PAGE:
Which players need a big World Cup?
The most prestigious tournament in football is the place to shine if you harbour hopes of a transfer, are keen to prove something to your current club, or even just want to end your career on a high.
What’s on tap
– Qatar coach Felix Sanchez has warned “the internet is very dangerous” and insisted his team is unaffected by speculation over the integrity of the World Cup as they prepare for Sunday’s opening game against Ecuador.
– Bernardo Silva insists that Cristiano Ronaldo’s fallout with Manchester United is not a distraction for Portugal. Asked about the mood in the camp and if he had offered support to the 37-year-old, he said: “Top, top, top. The news that comes from England has nothing to do with the national team so I won’t say anything. It doesn’t concern me, it concerns Cristiano. I don’t have to comment. It’s a matter for Cristiano, I’m not a Manchester United player and even if I was I would not answer that because we’re in the national team so I’m not going to talk about it.”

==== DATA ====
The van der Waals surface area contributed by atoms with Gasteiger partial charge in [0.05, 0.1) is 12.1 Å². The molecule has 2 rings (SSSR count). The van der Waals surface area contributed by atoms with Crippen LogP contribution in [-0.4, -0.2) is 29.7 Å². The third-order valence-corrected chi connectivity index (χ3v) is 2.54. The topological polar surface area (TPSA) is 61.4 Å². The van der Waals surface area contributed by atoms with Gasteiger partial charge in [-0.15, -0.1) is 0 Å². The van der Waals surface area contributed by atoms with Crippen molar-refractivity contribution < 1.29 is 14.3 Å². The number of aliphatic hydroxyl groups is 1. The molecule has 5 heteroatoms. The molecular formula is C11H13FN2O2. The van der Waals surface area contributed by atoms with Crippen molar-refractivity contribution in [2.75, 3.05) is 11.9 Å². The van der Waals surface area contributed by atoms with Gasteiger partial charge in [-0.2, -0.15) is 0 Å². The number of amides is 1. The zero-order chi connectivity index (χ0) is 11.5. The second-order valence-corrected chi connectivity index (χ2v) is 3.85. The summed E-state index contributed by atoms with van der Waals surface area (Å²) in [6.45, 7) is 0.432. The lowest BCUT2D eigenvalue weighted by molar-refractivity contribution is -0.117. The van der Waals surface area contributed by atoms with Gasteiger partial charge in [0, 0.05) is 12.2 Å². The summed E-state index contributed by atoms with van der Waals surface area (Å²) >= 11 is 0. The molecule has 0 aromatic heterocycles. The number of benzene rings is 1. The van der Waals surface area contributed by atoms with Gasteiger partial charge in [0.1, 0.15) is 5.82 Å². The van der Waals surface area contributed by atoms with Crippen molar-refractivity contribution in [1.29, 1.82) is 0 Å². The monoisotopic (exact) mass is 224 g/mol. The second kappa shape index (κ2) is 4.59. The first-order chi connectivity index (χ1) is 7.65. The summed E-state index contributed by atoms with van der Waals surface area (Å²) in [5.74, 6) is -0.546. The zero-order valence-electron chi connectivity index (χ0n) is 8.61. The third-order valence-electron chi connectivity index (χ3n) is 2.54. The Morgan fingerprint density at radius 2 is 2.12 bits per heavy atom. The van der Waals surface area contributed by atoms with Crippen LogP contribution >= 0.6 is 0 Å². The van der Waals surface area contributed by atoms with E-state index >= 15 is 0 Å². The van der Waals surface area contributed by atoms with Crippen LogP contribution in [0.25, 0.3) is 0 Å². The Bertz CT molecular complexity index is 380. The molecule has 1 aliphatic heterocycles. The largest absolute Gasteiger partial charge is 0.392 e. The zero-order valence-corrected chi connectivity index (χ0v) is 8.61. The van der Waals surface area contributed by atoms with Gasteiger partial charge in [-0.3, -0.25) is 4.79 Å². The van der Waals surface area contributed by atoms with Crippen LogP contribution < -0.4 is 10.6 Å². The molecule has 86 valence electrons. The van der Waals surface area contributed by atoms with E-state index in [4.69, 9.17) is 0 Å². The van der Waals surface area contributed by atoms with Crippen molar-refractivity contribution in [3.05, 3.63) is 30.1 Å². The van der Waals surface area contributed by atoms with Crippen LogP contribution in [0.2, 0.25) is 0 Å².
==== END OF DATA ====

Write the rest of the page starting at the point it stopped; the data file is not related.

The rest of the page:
– United States men’s national team duo Weston McKennie and Sergino Dest pronounced themselves ready to go for Monday’s World Cup opener against Wales. McKennie had been nursing a quad injury over the past few weeks, but with club side Juventus and the U.S. working together to monitor the midfielder’s progress, he has been steadily building up his fitness. Similarly, Dest was suffering from muscle fatigue, and had even once trained indoors apart from his U.S. teammates since arriving in Qatar.